Penciling in Diakite and Huff as starting posts, Key slides nicely into the starting position at the 3 vacated by Hunter. Behind him, Kody Stattmann remains an unknown, although he showed glimpses of offensive skill in 18 games played last season as a true freshman. This offseason will be important for him to be ready to make a significant contribution next year. Quickness and strength are two areas he needs to improve upon. Then there is McKoy, who displays a talented skill-set for sure. He looks good from a physical standpoint, but how ready will he be to make an immediate impact?

Speaking of a true freshman making an immediate impact, I’m bullish on incoming freshman shooting guard Casey Morsell playing a significant role for Virginia next season. He played against top competition in the WCAC as well as with Team Takeover on the Nike EYBL circuit, excelling in both. Physically, he looks ready to compete at the major college level. He plays hard on both sides of the ball. I see the 6’3” 4-star coming in an being ready and able to give Virginia scoring – he can make 3s and is a strong driver to the basket – and defense. Don’t be surprised if he is UVA’s opening game starter at the 2.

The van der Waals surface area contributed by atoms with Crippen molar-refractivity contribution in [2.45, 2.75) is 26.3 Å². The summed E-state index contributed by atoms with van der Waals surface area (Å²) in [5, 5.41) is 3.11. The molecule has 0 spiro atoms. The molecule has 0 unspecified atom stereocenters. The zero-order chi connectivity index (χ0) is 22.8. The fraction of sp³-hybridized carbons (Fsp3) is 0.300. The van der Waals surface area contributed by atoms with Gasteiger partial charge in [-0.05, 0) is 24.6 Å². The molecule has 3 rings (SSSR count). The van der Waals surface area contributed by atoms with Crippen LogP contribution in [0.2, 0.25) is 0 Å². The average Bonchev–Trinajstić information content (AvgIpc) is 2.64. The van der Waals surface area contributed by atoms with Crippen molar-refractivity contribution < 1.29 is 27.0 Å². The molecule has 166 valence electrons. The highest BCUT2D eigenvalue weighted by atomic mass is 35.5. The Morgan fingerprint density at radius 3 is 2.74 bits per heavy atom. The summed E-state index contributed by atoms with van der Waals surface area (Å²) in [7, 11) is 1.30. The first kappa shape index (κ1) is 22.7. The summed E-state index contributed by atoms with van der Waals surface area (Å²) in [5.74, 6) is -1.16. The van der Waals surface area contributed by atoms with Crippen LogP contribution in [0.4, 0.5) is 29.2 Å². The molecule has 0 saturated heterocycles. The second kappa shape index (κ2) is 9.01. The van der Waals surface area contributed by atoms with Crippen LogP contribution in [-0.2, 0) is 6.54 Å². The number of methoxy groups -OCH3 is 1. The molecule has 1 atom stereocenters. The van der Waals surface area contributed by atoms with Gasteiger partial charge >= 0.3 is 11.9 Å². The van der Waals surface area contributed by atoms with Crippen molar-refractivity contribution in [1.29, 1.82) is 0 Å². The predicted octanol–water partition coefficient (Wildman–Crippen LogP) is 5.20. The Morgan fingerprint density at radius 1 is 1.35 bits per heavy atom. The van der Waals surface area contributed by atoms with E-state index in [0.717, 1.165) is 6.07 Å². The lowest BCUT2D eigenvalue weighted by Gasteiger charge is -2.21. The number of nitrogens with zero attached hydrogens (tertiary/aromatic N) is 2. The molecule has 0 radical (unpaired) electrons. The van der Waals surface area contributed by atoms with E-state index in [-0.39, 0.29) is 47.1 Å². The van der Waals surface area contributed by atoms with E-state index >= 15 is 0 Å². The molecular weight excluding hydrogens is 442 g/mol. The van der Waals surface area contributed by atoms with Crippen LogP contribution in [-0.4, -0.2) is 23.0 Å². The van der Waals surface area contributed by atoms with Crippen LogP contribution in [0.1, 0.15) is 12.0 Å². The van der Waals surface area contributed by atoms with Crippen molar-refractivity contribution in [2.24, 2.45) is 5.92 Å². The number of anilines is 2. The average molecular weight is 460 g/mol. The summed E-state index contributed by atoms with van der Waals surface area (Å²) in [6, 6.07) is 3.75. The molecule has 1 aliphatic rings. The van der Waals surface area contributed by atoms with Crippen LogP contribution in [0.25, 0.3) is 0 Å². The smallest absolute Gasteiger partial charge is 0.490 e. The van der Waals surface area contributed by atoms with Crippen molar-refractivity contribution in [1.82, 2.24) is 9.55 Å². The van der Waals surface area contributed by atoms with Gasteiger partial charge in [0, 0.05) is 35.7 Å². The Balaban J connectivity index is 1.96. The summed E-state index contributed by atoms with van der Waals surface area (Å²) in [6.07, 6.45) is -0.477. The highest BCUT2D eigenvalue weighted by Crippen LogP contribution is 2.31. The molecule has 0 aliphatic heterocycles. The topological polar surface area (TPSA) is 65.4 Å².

UVA currently only has one scholarship point guard projected on its 2019-20 roster, and he is Kihei Clark. Clark overcame a wrist injury to surpass expectations, particularly with his clutch play in the NCAA Tournament. He has some things to improve for sure, but he is tough, savvy, and I expect he’ll take what he learned from his freshman year and improve where needed for the Hoos next season. Problem is, he is Virginia’s only pure point guard, which brings me to the Cavaliers’ top need for next season.